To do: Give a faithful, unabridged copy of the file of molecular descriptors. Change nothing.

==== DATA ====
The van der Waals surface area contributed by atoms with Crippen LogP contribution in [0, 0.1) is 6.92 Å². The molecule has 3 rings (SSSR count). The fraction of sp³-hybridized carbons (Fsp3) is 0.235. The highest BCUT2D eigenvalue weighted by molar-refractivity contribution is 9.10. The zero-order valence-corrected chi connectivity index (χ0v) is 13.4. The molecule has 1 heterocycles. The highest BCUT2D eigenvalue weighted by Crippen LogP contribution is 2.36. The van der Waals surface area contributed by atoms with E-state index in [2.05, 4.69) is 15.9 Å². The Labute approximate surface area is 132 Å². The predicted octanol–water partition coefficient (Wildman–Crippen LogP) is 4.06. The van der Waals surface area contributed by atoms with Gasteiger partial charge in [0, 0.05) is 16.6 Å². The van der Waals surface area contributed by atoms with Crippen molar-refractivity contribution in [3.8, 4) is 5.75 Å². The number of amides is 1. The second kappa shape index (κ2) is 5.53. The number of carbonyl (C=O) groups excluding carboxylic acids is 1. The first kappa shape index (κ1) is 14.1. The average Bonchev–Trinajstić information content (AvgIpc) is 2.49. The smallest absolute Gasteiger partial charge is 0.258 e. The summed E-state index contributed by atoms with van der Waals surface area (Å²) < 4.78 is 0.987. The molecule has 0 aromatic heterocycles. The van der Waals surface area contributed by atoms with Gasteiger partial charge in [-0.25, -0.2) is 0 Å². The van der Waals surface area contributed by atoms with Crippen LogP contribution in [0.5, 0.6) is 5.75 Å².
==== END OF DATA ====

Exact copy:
The van der Waals surface area contributed by atoms with Crippen LogP contribution in [0, 0.1) is 6.92 Å². The molecule has 3 rings (SSSR count). The fraction of sp³-hybridized carbons (Fsp3) is 0.235. The highest BCUT2D eigenvalue weighted by molar-refractivity contribution is 9.10. The zero-order valence-corrected chi connectivity index (χ0v) is 13.4. The molecule has 1 heterocycles. The highest BCUT2D eigenvalue weighted by Crippen LogP contribution is 2.36. The van der Waals surface area contributed by atoms with E-state index in [2.05, 4.69) is 15.9 Å². The Labute approximate surface area is 132 Å². The predicted octanol–water partition coefficient (Wildman–Crippen LogP) is 4.06. The van der Waals surface area contributed by atoms with Gasteiger partial charge in [0, 0.05) is 16.6 Å². The van der Waals surface area contributed by atoms with Crippen molar-refractivity contribution in [3.8, 4) is 5.75 Å². The number of amides is 1. The second kappa shape index (κ2) is 5.53. The number of carbonyl (C=O) groups excluding carboxylic acids is 1. The first kappa shape index (κ1) is 14.1. The average Bonchev–Trinajstić information content (AvgIpc) is 2.49. The smallest absolute Gasteiger partial charge is 0.258 e. The summed E-state index contributed by atoms with van der Waals surface area (Å²) < 4.78 is 0.987. The molecule has 0 aromatic heterocycles. The van der Waals surface area contributed by atoms with Gasteiger partial charge in [-0.25, -0.2) is 0 Å². The van der Waals surface area contributed by atoms with Crippen LogP contribution in [0.5, 0.6) is 5.75 Å².